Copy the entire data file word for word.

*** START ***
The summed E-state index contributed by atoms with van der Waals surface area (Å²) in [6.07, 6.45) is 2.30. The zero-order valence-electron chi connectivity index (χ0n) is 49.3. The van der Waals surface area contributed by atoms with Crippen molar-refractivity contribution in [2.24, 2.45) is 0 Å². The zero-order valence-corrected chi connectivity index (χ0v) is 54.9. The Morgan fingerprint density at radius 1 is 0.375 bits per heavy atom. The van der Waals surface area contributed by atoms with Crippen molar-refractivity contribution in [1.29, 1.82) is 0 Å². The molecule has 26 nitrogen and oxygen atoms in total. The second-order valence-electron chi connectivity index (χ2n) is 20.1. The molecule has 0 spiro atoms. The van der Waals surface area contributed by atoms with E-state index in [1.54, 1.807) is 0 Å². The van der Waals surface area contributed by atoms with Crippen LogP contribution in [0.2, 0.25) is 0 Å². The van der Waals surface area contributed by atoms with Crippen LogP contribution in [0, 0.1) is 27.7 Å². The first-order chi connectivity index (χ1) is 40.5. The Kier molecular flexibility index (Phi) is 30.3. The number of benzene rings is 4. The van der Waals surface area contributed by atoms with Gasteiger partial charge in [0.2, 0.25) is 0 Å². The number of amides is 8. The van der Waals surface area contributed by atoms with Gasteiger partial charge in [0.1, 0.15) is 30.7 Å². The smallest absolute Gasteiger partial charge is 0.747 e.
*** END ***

The summed E-state index contributed by atoms with van der Waals surface area (Å²) in [6.07, 6.45) is 2.30. The zero-order valence-electron chi connectivity index (χ0n) is 49.3. The van der Waals surface area contributed by atoms with Crippen molar-refractivity contribution in [2.24, 2.45) is 0 Å². The zero-order valence-corrected chi connectivity index (χ0v) is 54.9. The Morgan fingerprint density at radius 1 is 0.375 bits per heavy atom. The van der Waals surface area contributed by atoms with Crippen molar-refractivity contribution in [1.29, 1.82) is 0 Å². The molecule has 26 nitrogen and oxygen atoms in total. The second-order valence-electron chi connectivity index (χ2n) is 20.1. The molecule has 0 spiro atoms. The van der Waals surface area contributed by atoms with E-state index in [1.54, 1.807) is 0 Å². The van der Waals surface area contributed by atoms with Crippen LogP contribution in [0.2, 0.25) is 0 Å². The van der Waals surface area contributed by atoms with Crippen LogP contribution in [0, 0.1) is 27.7 Å². The first-order chi connectivity index (χ1) is 40.5. The Kier molecular flexibility index (Phi) is 30.3. The number of benzene rings is 4. The van der Waals surface area contributed by atoms with Gasteiger partial charge in [0.2, 0.25) is 0 Å². The number of amides is 8. The van der Waals surface area contributed by atoms with Gasteiger partial charge in [0.1, 0.15) is 30.7 Å². The smallest absolute Gasteiger partial charge is 0.747 e.